Try to bear with me here: Philippine Mayor Rodrigo Roa Duterte is a lot like a professional wrestler.
Perhaps even for his most ardent supporters, Duterte is not exactly the most articulate or eloquent Chief Executive we ever had. But that espouses a certain kind of eloquence: one that assumes that everyone exists in polite society. At least for his supporters, his brutal frankness and spontaneity is a refreshing break from the rather straight-laced and prosaic traditions that come with politicians of yesteryear. You don’t expect Mayor to “arrogate” something, much less “abrogate” anything or “abjure” a lot of things. The Mayor is the kind of person who would not hesitate to pepper his fiery rhetoric with curses, long-winded anecdotes, and innuendo. He’s a veritable goldmine for impersonators, impressionists, and the occasional attempts at Dubsmash.
Just last year, Presidential Spokesperson Ernesto Abella traced the colorful language to “Cebuano subculture.” And in so many other threads on the Internet, the defense for the Mayor’s language somehow careens to the repudiation of traditional Philippine politics that has propelled Duterte to being the country’s Mayor. Waxing lyrically: when the Mayor curses, it’s all part of the continuing rejection of elite politics, and him embracing the people.
In yesterday’s paper, F. Sionil José began his essay with the word “revolution,” and proceeded to discuss what he called “the Duterte revolution” in ways that aren’t revolutionary. He describes the next few years in the same way a propagandist would describe his demagogue, or how a campaign manager would describe his client: the florid banalities of ”sacrifice” and “ethics,” the attacks on old enemies like “oligarchs” and “privilege.” And yes, the tired and hackneyed platitudes that are supposed to get a rise out of “the people:” in Mr. José’s words, a “revolution is rooted in ethics and patriotism.”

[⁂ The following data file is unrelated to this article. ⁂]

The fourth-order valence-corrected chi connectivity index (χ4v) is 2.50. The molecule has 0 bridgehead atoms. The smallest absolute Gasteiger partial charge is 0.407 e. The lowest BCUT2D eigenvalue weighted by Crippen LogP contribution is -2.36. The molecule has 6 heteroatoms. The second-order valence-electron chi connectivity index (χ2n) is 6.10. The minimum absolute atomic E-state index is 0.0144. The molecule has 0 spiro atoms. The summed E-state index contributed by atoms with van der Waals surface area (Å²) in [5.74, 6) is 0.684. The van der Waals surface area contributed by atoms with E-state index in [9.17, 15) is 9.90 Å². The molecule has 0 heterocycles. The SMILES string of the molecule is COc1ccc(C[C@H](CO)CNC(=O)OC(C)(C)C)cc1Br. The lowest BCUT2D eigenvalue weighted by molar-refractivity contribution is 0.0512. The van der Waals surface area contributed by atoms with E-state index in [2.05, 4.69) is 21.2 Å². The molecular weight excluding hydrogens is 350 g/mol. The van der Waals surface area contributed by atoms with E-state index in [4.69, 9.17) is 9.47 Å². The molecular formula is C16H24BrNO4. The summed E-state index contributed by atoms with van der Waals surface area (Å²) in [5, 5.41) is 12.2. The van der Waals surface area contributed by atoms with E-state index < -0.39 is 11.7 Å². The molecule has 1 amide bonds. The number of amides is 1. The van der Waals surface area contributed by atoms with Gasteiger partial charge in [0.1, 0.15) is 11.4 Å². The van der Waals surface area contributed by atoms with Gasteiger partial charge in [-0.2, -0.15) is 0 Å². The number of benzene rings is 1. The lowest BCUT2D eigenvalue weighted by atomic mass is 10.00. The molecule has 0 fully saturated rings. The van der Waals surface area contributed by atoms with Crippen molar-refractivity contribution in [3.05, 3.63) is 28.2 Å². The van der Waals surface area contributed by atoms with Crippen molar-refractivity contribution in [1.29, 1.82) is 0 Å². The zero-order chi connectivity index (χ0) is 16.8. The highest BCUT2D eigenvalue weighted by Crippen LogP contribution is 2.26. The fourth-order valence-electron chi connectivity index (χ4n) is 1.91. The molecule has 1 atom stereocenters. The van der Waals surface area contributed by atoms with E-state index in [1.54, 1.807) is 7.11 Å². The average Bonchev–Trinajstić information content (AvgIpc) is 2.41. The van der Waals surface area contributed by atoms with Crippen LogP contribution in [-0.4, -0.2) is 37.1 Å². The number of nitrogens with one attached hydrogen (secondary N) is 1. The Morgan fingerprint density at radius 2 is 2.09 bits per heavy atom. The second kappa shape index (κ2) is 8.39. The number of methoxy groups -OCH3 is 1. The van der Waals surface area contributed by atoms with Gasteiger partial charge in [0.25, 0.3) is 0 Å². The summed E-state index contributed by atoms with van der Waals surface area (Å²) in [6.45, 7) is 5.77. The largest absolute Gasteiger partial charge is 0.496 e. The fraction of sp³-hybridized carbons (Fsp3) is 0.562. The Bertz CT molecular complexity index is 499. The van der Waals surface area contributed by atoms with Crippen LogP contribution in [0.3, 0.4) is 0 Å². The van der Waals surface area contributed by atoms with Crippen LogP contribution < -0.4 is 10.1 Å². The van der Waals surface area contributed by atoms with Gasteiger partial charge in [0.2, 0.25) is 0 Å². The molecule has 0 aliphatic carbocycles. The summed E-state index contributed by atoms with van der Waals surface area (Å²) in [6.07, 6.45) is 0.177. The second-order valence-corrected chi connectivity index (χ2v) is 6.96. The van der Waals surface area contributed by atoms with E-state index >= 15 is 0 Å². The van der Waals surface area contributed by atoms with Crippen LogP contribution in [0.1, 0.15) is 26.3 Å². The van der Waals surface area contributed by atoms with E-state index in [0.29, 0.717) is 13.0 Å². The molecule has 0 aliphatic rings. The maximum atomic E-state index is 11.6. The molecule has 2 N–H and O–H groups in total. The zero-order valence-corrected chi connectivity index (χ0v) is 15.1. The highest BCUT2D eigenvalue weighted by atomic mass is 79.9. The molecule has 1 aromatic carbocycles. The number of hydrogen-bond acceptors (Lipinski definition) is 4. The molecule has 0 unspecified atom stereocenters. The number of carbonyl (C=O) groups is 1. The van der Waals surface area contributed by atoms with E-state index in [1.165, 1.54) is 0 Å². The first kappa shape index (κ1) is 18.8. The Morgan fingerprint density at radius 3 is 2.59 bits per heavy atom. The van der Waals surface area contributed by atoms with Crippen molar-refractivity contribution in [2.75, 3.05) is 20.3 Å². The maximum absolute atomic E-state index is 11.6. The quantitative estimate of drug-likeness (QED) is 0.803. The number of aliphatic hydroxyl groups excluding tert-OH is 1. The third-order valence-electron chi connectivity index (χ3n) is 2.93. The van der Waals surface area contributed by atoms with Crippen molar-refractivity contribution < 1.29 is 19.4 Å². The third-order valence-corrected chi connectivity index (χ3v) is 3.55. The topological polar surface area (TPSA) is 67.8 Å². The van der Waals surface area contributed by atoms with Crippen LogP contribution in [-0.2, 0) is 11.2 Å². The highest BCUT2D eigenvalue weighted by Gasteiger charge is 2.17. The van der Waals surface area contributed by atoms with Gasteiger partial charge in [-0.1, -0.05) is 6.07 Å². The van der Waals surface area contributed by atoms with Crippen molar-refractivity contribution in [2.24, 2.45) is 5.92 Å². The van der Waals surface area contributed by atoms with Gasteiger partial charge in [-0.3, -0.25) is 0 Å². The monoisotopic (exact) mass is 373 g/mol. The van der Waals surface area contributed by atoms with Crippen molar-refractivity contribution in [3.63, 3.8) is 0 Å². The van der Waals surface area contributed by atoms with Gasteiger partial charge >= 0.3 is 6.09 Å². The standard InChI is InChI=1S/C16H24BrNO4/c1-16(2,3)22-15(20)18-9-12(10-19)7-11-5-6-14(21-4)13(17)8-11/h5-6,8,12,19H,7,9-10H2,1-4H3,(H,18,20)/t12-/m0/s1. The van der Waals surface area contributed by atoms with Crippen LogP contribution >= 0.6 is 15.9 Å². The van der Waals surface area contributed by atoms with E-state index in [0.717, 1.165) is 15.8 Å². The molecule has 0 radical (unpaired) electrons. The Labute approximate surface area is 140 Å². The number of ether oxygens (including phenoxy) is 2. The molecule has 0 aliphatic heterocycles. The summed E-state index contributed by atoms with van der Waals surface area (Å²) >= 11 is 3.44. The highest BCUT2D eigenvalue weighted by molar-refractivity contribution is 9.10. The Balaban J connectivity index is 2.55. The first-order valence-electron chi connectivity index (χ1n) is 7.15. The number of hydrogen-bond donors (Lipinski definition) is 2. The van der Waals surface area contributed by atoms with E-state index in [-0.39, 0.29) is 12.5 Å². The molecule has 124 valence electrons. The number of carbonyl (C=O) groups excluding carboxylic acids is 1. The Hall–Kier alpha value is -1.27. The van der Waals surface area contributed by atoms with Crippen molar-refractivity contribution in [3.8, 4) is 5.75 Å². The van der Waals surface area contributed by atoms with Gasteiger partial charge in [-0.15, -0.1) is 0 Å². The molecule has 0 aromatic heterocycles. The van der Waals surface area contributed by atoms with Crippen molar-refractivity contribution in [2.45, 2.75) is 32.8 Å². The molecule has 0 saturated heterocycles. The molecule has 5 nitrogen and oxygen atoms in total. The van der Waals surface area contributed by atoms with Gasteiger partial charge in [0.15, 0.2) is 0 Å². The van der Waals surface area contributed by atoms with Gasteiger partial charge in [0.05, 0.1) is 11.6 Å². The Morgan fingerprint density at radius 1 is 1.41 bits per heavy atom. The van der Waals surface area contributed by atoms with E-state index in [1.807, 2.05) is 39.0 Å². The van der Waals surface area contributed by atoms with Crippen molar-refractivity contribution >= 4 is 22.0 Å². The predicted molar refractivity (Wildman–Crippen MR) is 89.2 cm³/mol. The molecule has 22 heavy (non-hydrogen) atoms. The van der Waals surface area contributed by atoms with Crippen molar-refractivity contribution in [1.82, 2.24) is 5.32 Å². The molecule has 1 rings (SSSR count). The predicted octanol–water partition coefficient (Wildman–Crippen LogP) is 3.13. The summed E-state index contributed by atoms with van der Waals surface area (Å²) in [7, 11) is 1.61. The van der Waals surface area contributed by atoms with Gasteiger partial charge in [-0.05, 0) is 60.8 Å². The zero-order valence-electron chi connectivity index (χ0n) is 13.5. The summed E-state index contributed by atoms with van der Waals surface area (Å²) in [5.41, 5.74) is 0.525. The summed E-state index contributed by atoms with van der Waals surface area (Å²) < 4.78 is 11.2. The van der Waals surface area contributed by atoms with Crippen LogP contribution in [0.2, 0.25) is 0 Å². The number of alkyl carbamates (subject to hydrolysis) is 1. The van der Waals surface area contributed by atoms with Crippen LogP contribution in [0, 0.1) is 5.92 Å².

I guess that the reason why we use the word “revolution” a lot—mostly outside its intended meaning—is because of our desire to participate in one. We want to be part of those historical milestones that fundamentally change the way we live. So much so, that we’re willing to accommodate anything as a “revolution,” fundamental changes to our lives be damned. Such that “revolutionary” things become mundane: socio-political revolutions become as revolutionary as, say, home TV shopping products.
And this is not to take anything away from President Rodrigo Duterte’s victory (maybe other than the poetic language his most ardent supporters want to lend it): it is a triumph of our electoral process. That itself is probably “revolutionary” to a voting population so accustomed to cheating and painfully slow canvassing. It’s what happens when institutions work the way they’re supposed to. Still, it’s founded on things that are in dire need of “revolution:” political institutions that are still in disrepair, processes that aren’t intact, and the great burdens to the public.
As children, we were raised to believe that boogeymen existed. There were creatures that lived under our beds or inside our closets, ready to take us away in the night when we did something wrong. No matter how behaved, courteous, or quiet we were, the boogeyman was always there: the embodiment of fear in our young imaginations.
Yet as we grow older, a lot of monsters—real and imagined—still keep us wide awake at night. Some of us live in fear of the terrors that threaten our ways of life. There are criminals among us: there are kidnappers, thieves, rapists, and murderers lurking in the shadows. We lie awake at night fearful for our jobs, anxious for tomorrow’s expenses, terrified of the prospects of war.
On May 2016, if the surveys are to be believed, we are about to entrust our country’s future into the hands of a boogeyman.